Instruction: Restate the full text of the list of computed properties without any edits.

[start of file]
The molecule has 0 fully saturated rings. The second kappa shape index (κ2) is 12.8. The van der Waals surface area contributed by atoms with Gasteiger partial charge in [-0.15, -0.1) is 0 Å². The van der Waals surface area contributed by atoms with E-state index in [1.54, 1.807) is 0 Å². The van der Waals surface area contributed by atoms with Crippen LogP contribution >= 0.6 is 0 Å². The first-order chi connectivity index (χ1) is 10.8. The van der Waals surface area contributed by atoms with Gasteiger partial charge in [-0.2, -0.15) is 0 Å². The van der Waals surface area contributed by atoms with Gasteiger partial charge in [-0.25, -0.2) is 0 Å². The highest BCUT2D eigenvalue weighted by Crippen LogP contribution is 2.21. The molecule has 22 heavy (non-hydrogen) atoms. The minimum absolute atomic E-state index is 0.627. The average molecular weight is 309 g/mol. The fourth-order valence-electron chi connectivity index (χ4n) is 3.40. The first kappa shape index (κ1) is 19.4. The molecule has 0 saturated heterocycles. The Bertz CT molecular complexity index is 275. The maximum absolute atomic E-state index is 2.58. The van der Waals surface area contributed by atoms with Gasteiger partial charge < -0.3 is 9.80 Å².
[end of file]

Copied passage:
The molecule has 0 fully saturated rings. The second kappa shape index (κ2) is 12.8. The van der Waals surface area contributed by atoms with Gasteiger partial charge in [-0.15, -0.1) is 0 Å². The van der Waals surface area contributed by atoms with E-state index in [1.54, 1.807) is 0 Å². The van der Waals surface area contributed by atoms with Crippen LogP contribution >= 0.6 is 0 Å². The first-order chi connectivity index (χ1) is 10.8. The van der Waals surface area contributed by atoms with Gasteiger partial charge in [-0.2, -0.15) is 0 Å². The van der Waals surface area contributed by atoms with Gasteiger partial charge in [-0.25, -0.2) is 0 Å². The highest BCUT2D eigenvalue weighted by Crippen LogP contribution is 2.21. The molecule has 22 heavy (non-hydrogen) atoms. The minimum absolute atomic E-state index is 0.627. The average molecular weight is 309 g/mol. The fourth-order valence-electron chi connectivity index (χ4n) is 3.40. The first kappa shape index (κ1) is 19.4. The molecule has 0 saturated heterocycles. The Bertz CT molecular complexity index is 275. The maximum absolute atomic E-state index is 2.58. The van der Waals surface area contributed by atoms with Gasteiger partial charge < -0.3 is 9.80 Å².